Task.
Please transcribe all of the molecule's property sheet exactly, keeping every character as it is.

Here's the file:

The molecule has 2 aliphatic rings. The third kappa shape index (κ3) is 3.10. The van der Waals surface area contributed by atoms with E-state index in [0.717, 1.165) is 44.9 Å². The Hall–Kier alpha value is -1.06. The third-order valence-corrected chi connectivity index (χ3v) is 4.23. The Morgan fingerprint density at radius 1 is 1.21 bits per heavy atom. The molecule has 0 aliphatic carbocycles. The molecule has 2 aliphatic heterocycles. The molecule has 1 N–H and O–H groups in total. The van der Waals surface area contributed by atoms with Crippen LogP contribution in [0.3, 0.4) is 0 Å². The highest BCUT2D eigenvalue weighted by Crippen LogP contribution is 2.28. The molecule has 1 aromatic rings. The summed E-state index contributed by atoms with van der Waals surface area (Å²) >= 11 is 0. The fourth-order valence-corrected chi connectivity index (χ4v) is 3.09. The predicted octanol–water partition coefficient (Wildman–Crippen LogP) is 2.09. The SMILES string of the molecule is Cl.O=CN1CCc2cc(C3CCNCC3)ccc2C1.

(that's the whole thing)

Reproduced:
The molecule has 2 aliphatic rings. The third kappa shape index (κ3) is 3.10. The van der Waals surface area contributed by atoms with E-state index in [0.717, 1.165) is 44.9 Å². The Hall–Kier alpha value is -1.06. The third-order valence-corrected chi connectivity index (χ3v) is 4.23. The Morgan fingerprint density at radius 1 is 1.21 bits per heavy atom. The molecule has 0 aliphatic carbocycles. The molecule has 2 aliphatic heterocycles. The molecule has 1 N–H and O–H groups in total. The van der Waals surface area contributed by atoms with Crippen LogP contribution in [0.3, 0.4) is 0 Å². The highest BCUT2D eigenvalue weighted by Crippen LogP contribution is 2.28. The molecule has 1 aromatic rings. The summed E-state index contributed by atoms with van der Waals surface area (Å²) >= 11 is 0. The fourth-order valence-corrected chi connectivity index (χ4v) is 3.09. The predicted octanol–water partition coefficient (Wildman–Crippen LogP) is 2.09. The SMILES string of the molecule is Cl.O=CN1CCc2cc(C3CCNCC3)ccc2C1.